Linda’s Story: A Way To Stop the Leaking

Linda Manfredi’s life changed significantly for the better after seeking help from Walid Kassem, MD, a urogynecologist at Miami Valley Hospital. Linda, 63, had several symptoms indicating a prolapsed uterus and bladder. Looking back, she wishes she had taken those symptoms more seriously. 

Sleeping through the night was impossible, and routine activities like gardening caused her to worry that she might leak urine. “I could never sleep the entire night without getting up,” she recalled. “Activities like running or jumping were just impossible for fear of leaking.” 

Linda also found that intimacy was uncomfortable. That is when she talked to her gynecologist, who recommended that she see Dr. Kassem. 

The symptoms of a prolapsed bladder include pelvic pressure, lower back pain, urine dribble, incomplete emptying when urinating, recurrent urinary tract infections and frequent urination. “Dr. Kassem told me that I had a prolapsed uterus and bladder. They were both literally dropping out of me,” Linda said. 

Highly Successful Surgery

Dr. Kassem scheduled Linda for a hysterectomy and bladder prolapse repair. “It is an extensive surgery, but minimally invasive, with no cutting in the abdomen, no meshes, and a highly successful surgery for vaginal prolapse,” he explained. “The fix is immediate. Patients leave the hospital without leaking.”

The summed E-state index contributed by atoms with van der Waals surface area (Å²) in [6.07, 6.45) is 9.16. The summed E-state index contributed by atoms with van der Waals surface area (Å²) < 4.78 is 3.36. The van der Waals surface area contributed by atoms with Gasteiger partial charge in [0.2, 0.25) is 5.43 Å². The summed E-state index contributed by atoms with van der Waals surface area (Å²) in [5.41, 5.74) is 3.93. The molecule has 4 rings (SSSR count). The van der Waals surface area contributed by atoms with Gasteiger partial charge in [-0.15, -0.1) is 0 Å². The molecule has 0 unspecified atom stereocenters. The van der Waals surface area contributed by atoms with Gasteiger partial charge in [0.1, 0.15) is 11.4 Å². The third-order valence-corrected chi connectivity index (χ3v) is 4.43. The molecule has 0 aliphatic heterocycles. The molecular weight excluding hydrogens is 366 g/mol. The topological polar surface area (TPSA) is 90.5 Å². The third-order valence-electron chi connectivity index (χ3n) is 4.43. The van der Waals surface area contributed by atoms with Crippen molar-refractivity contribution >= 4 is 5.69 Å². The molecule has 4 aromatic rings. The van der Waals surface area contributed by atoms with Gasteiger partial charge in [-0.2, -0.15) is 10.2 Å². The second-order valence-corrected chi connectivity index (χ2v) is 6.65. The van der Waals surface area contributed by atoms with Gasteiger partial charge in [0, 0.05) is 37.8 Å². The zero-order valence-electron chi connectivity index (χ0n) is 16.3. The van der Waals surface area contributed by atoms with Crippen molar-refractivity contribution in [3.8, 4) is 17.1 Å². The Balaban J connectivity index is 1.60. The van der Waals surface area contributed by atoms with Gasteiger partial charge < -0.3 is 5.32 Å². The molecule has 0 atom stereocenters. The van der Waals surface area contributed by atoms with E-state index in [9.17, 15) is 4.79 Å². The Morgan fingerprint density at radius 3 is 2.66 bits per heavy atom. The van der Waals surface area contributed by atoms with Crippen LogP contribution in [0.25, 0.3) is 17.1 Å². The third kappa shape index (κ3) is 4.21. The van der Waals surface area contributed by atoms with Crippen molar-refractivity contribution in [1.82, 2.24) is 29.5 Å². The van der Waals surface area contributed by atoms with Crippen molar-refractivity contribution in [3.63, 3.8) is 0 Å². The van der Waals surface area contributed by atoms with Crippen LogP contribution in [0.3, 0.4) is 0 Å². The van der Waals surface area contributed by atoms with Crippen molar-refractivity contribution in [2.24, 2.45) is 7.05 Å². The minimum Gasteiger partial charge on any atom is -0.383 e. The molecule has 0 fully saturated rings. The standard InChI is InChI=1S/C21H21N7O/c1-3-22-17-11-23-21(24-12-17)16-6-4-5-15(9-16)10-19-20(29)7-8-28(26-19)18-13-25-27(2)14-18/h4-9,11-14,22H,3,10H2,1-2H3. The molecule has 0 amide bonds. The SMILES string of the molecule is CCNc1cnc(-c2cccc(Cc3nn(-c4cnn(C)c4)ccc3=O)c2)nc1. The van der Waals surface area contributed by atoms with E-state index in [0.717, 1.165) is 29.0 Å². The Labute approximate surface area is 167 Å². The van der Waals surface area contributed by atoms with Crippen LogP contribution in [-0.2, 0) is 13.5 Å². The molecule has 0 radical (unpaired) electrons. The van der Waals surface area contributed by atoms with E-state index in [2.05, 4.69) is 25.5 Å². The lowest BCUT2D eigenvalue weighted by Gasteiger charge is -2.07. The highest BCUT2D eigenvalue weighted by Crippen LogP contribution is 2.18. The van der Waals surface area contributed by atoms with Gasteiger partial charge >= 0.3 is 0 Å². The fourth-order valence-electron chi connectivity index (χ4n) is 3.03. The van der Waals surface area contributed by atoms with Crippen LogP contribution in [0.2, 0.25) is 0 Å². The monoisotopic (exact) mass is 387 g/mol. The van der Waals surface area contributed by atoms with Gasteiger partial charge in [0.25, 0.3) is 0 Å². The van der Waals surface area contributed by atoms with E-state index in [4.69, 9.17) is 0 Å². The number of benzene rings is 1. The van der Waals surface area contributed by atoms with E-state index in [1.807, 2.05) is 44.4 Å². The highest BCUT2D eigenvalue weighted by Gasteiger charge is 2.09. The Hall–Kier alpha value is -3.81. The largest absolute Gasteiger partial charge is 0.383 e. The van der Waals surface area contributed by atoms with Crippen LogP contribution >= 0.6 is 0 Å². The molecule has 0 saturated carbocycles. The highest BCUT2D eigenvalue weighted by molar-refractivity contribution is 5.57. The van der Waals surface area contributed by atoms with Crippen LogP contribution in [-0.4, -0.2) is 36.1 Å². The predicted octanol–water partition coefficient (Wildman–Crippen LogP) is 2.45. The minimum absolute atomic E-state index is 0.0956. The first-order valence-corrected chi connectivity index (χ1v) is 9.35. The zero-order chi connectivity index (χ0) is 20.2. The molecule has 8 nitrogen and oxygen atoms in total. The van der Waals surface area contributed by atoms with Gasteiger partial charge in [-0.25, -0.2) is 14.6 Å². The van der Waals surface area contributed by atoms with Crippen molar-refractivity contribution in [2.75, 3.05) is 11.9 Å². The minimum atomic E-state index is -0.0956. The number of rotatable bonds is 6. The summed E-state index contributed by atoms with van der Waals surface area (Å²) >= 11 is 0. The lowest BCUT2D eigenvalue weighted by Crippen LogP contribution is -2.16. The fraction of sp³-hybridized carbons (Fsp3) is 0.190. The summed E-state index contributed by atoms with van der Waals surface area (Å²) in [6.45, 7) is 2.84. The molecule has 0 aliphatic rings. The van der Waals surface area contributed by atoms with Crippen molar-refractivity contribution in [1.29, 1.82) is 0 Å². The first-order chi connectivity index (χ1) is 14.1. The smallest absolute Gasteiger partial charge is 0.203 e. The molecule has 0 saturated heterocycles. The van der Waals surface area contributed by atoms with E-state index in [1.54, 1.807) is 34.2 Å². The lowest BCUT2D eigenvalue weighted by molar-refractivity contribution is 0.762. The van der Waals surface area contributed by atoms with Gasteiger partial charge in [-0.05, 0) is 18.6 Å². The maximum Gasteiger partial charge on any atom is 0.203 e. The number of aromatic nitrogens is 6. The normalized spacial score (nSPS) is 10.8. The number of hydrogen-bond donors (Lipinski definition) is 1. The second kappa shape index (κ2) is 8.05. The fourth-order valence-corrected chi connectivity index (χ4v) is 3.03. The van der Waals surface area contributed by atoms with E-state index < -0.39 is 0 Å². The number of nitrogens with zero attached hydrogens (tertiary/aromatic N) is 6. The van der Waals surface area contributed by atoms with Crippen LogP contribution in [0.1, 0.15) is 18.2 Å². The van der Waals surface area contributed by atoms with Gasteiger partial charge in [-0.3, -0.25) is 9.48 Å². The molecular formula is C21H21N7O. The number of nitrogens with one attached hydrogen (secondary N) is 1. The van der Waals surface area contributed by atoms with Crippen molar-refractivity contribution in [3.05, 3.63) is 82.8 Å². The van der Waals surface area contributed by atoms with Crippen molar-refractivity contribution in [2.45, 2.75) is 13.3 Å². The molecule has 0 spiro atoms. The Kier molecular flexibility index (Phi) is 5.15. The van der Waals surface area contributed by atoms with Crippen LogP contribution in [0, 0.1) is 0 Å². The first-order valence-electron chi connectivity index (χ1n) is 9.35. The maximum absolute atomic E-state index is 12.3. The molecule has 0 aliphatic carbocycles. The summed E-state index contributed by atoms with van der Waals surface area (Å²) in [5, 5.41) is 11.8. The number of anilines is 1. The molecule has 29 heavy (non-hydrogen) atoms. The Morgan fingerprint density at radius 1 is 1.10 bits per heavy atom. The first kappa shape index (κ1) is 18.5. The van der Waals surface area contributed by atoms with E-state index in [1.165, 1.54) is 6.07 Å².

This vaginal approach is the least invasive of all minimally invasive procedures, and is recommended as the best approach by the American College of Obstetricians and Gynecologists, a national group of leading physicians providing health care for women. 

Since the surgery can be done vaginally, there are fewer risks and faster recovery. “Dr. Kassem told me he tied up my bladder with one stitch,” Linda said. “The first thing I noticed, while I was still in the hospital, was that I could wait to go to the bathroom and when I finally went, it was a steady stream.” 

Linda spent one night in the hospital and said the recovery was relatively easy. “I was told not to lift things, and to stay away from stairs, if possible. The pain was not too bad. I was feeling very good two weeks out and back to normal in about six weeks.” 

Linda recently traveled to Europe, which involved an eight-hour plane ride, during which she never needed to use the restroom. “I’m not sure I could have done a trip like that before the surgery, and if I had gone on the trip, I definitely wouldn’t have enjoyed it as much.” Linda also said that she wishes she had known about the surgery earlier. “I would have had this done a lot sooner.”

Walid Kassem, MD

Walid Kassem, MD

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